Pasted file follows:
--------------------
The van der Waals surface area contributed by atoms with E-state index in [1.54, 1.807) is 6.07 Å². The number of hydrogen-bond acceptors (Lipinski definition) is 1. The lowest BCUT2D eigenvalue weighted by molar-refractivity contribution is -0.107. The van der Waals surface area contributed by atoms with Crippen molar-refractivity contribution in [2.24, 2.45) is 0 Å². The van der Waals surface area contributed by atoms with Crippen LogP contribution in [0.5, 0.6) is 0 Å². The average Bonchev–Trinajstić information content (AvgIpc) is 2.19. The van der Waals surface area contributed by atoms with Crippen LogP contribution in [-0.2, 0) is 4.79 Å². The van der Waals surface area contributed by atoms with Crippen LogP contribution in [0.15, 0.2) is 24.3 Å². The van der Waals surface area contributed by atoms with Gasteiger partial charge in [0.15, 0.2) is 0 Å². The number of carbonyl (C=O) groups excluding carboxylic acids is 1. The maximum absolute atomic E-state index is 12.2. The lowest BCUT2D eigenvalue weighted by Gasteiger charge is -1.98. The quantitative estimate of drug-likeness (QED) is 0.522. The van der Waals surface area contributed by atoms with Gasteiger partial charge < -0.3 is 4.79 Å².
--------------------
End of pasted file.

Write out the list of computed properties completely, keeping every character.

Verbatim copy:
The van der Waals surface area contributed by atoms with E-state index in [1.54, 1.807) is 6.07 Å². The number of hydrogen-bond acceptors (Lipinski definition) is 1. The lowest BCUT2D eigenvalue weighted by molar-refractivity contribution is -0.107. The van der Waals surface area contributed by atoms with Crippen molar-refractivity contribution in [2.24, 2.45) is 0 Å². The van der Waals surface area contributed by atoms with Crippen LogP contribution in [0.5, 0.6) is 0 Å². The average Bonchev–Trinajstić information content (AvgIpc) is 2.19. The van der Waals surface area contributed by atoms with Crippen LogP contribution in [-0.2, 0) is 4.79 Å². The van der Waals surface area contributed by atoms with Crippen LogP contribution in [0.15, 0.2) is 24.3 Å². The van der Waals surface area contributed by atoms with Gasteiger partial charge in [0.15, 0.2) is 0 Å². The number of carbonyl (C=O) groups excluding carboxylic acids is 1. The maximum absolute atomic E-state index is 12.2. The lowest BCUT2D eigenvalue weighted by Gasteiger charge is -1.98. The quantitative estimate of drug-likeness (QED) is 0.522. The van der Waals surface area contributed by atoms with Gasteiger partial charge < -0.3 is 4.79 Å².